Iceland’s NIIP continued to improve in 2021, current account deficit notwithstanding. At the turn of the year, external assets net of external liabilities totalled ISK 1,299bn, according to the CBI. This is equivalent to just over 40% of GDP, an improvement amounting to 7.5% of GDP year-on-year. External assets totalled ISK 5,099bn at the end of 2021, after increasing by ISK 640bn during the year. External liabilities, however, came to ISK 3,801bn at the year-end and had increased by ISK 325bn since the beginning of 2021.
Last year’s favourable trends in foreign securities markets played a part in boosting Iceland’s NIIP in the face of the current account deficit. There is a vast difference between the composition of Iceland’s external assets and its external liabilities, and in 2021 the difference was in Iceland’s favour.
For example, foreign debt obligations – i.e., foreign-owned bonds and direct borrowings – are well in excess of comparable foreign assets. This is because the Treasury, the banking system, and the country’s largest firms obtain part of their financing in global markets, while the banking system’s foreign lending activities are limited and only a small portion of the pension funds’ foreign assets are in bonds, foreign bank deposits, and related assets. Although net external liabilities of this type total just over ISK 1,312bn, it should be borne in mind that they are largely denominated in foreign currencies and bear very low interest at present, as they generally have in recent years.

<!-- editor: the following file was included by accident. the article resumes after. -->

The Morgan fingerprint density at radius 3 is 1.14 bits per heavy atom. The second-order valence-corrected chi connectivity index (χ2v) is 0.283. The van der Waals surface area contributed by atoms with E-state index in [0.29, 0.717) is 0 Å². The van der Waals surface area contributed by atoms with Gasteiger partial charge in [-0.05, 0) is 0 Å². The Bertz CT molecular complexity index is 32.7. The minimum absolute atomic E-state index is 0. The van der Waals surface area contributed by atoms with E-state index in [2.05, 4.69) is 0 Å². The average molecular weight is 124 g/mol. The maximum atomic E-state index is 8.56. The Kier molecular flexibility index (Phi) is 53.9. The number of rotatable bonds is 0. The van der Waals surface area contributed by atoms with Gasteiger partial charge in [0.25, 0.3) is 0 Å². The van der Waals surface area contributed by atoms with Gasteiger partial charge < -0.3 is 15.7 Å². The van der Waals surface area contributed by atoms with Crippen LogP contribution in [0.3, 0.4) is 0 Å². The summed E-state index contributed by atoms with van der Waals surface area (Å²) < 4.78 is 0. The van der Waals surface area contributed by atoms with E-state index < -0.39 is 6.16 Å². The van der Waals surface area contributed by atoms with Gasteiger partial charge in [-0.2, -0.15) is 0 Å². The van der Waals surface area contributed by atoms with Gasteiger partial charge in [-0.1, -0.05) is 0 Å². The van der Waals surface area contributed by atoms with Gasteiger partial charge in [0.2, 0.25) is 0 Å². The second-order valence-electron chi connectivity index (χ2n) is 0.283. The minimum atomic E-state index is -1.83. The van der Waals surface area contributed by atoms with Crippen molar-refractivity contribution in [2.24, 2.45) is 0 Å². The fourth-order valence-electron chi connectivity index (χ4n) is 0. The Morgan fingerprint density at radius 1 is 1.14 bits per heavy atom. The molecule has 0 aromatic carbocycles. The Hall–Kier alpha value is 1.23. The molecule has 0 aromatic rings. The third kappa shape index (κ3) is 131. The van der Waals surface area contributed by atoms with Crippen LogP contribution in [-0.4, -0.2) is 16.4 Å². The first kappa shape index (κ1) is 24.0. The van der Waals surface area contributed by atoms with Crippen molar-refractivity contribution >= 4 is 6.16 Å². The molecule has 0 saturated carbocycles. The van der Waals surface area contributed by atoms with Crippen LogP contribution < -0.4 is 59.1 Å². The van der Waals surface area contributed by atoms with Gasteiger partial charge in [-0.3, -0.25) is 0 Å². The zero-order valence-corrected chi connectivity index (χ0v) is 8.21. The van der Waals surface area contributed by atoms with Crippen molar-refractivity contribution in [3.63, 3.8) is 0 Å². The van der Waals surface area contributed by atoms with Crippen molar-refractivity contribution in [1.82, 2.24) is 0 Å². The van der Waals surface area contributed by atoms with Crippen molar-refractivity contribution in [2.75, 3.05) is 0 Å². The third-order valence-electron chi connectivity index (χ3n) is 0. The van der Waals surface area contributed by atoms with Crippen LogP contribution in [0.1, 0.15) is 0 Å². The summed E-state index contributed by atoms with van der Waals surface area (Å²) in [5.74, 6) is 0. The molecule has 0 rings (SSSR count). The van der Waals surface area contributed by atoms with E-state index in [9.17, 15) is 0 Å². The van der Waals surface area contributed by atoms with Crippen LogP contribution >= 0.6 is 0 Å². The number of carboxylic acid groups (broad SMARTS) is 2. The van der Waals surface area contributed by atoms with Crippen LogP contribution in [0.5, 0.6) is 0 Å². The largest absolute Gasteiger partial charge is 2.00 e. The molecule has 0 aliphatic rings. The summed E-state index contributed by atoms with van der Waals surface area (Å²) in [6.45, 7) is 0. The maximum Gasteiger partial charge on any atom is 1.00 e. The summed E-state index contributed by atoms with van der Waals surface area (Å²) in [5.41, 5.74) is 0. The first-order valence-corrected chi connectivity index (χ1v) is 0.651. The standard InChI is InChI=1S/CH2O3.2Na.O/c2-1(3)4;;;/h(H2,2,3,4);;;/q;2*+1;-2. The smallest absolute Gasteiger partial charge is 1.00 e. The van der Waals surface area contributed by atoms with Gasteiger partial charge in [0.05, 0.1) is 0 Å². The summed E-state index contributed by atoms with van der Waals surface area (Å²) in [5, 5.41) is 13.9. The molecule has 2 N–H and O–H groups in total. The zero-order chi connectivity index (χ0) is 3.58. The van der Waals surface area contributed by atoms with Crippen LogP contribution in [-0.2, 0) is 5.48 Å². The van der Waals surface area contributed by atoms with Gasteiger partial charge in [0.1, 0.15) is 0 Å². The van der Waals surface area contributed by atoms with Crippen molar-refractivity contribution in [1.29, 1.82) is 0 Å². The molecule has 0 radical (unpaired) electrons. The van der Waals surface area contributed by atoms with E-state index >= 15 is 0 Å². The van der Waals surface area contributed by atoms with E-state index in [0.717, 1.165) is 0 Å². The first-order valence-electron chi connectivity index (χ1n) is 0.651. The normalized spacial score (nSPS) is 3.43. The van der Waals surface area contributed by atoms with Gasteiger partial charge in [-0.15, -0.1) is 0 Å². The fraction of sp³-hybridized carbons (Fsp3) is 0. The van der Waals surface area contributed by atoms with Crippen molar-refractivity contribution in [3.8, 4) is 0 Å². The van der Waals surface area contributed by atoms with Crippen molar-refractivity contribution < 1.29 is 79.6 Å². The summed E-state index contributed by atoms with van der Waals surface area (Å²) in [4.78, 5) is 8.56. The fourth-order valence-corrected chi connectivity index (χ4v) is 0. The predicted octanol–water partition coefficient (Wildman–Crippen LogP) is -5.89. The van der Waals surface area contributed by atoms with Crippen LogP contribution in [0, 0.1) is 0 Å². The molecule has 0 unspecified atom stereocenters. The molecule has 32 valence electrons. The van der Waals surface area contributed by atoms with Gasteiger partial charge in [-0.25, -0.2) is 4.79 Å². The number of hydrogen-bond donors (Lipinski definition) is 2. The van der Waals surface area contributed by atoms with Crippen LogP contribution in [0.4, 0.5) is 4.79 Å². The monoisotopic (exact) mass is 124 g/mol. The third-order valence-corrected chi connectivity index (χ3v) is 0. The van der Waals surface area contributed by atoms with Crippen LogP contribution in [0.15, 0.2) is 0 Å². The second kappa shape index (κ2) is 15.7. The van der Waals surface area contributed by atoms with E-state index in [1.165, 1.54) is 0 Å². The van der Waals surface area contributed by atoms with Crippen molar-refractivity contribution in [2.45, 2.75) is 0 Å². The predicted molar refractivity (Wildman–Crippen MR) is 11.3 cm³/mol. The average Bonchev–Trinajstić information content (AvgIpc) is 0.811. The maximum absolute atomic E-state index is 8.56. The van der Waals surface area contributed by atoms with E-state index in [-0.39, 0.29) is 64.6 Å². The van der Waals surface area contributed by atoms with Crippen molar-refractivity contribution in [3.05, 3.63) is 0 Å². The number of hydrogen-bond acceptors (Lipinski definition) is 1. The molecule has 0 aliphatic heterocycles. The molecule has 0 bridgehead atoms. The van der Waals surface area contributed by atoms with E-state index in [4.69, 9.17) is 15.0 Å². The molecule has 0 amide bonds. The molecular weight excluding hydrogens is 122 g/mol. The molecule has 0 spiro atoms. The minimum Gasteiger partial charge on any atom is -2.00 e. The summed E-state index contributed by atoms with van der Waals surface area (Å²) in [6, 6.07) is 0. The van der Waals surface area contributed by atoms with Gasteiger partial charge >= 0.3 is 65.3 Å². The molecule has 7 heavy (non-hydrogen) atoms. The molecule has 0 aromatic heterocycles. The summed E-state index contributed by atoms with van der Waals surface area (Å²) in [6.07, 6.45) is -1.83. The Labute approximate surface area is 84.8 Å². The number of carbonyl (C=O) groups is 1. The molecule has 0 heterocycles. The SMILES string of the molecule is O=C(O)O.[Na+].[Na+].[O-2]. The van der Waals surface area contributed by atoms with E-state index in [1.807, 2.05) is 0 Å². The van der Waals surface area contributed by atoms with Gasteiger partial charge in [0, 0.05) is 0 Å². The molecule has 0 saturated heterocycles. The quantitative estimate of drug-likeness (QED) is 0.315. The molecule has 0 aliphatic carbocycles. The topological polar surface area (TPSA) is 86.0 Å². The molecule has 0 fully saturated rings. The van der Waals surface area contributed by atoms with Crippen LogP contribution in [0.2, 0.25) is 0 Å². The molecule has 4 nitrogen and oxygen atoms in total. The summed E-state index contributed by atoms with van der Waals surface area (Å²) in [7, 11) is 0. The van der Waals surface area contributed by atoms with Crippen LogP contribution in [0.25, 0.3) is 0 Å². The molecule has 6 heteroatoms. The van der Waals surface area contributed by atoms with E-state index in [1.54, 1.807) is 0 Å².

On the other hand, residents’ holdings in foreign equities and unit shares exceed corresponding liabilities by ISK 2,179bn. Much of this is due to the pension funds, which owned foreign stock and unit shares valued at the equivalent of ISK 2,410bn as of end-2021, according to CBI data.
In addition, the CBI itself holds a fat slice of Iceland’s foreign assets, with international reserves totalling ISK 923bn at the end of 2021. But the international reserves generate minimal financial income, as the CBI is required to invest them in low-risk instruments at short-term interest rates that, at present, are close to historical lows.
A sound NIIP is of paramount importance
In our opinion, Iceland’s strong NIIP is a key to boosting resilience against economic tumult in a small open economy with the world’s smallest floating currency. This can be seen, for instance, in the fact that despite the severe blow dealt to Iceland’s largest export sector at the beginning of the COVID-19 pandemic two years ago, neither residents nor non-residents have shown signs that they fear capital flight or a currency crisis – and indeed, such fears would be groundless. It is no coincidence that the improvement in the NIIP and the sustained current account surplus have gone hand-in-hand with greater exchange rate stability and more acceptable inflation, although inflation has certainly risen in the recent term, as it has in other countries.
A return to a current account surplus in the coming term will bolster the NIIP even more in the long run. As a result, there is a strong probability that Iceland’s external strength and its resilience against outside shocks will continue to be far greater than it was for most of the twentieth century – and actually, until the last decade.